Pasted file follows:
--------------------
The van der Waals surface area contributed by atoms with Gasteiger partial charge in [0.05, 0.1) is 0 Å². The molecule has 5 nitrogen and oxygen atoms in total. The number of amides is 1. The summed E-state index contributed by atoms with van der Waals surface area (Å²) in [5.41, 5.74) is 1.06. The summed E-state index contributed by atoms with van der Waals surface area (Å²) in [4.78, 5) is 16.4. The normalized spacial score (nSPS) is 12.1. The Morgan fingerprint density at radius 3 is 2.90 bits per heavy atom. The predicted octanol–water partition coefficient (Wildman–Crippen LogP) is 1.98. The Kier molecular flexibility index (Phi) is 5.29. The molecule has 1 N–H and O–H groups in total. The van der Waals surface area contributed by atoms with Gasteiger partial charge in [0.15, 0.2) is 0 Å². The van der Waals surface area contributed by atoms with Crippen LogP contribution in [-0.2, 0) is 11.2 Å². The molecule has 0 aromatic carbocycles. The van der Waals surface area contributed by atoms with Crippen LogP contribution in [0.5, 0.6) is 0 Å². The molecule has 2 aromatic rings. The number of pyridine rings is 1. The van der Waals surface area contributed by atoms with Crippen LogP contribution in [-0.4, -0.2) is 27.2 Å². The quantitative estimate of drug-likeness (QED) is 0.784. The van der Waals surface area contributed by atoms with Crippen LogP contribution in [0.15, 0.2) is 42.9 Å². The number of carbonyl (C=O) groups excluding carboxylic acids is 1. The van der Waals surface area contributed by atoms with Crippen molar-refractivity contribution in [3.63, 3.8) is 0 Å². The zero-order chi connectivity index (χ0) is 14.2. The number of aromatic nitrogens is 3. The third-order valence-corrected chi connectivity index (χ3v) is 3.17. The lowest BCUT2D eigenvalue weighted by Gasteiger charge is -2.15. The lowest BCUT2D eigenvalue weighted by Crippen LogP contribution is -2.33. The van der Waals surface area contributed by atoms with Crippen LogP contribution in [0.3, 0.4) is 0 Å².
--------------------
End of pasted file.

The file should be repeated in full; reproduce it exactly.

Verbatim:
The van der Waals surface area contributed by atoms with Gasteiger partial charge in [0.05, 0.1) is 0 Å². The molecule has 5 nitrogen and oxygen atoms in total. The number of amides is 1. The summed E-state index contributed by atoms with van der Waals surface area (Å²) in [5.41, 5.74) is 1.06. The summed E-state index contributed by atoms with van der Waals surface area (Å²) in [4.78, 5) is 16.4. The normalized spacial score (nSPS) is 12.1. The Morgan fingerprint density at radius 3 is 2.90 bits per heavy atom. The predicted octanol–water partition coefficient (Wildman–Crippen LogP) is 1.98. The Kier molecular flexibility index (Phi) is 5.29. The molecule has 1 N–H and O–H groups in total. The van der Waals surface area contributed by atoms with Gasteiger partial charge in [0.15, 0.2) is 0 Å². The van der Waals surface area contributed by atoms with Crippen LogP contribution in [-0.2, 0) is 11.2 Å². The molecule has 0 aromatic carbocycles. The van der Waals surface area contributed by atoms with Crippen LogP contribution in [0.5, 0.6) is 0 Å². The molecule has 2 aromatic rings. The number of pyridine rings is 1. The van der Waals surface area contributed by atoms with Crippen LogP contribution in [-0.4, -0.2) is 27.2 Å². The quantitative estimate of drug-likeness (QED) is 0.784. The van der Waals surface area contributed by atoms with Crippen LogP contribution in [0.15, 0.2) is 42.9 Å². The number of carbonyl (C=O) groups excluding carboxylic acids is 1. The van der Waals surface area contributed by atoms with Crippen molar-refractivity contribution in [3.63, 3.8) is 0 Å². The zero-order chi connectivity index (χ0) is 14.2. The number of aromatic nitrogens is 3. The third-order valence-corrected chi connectivity index (χ3v) is 3.17. The lowest BCUT2D eigenvalue weighted by Gasteiger charge is -2.15. The lowest BCUT2D eigenvalue weighted by Crippen LogP contribution is -2.33. The van der Waals surface area contributed by atoms with Crippen LogP contribution in [0.3, 0.4) is 0 Å².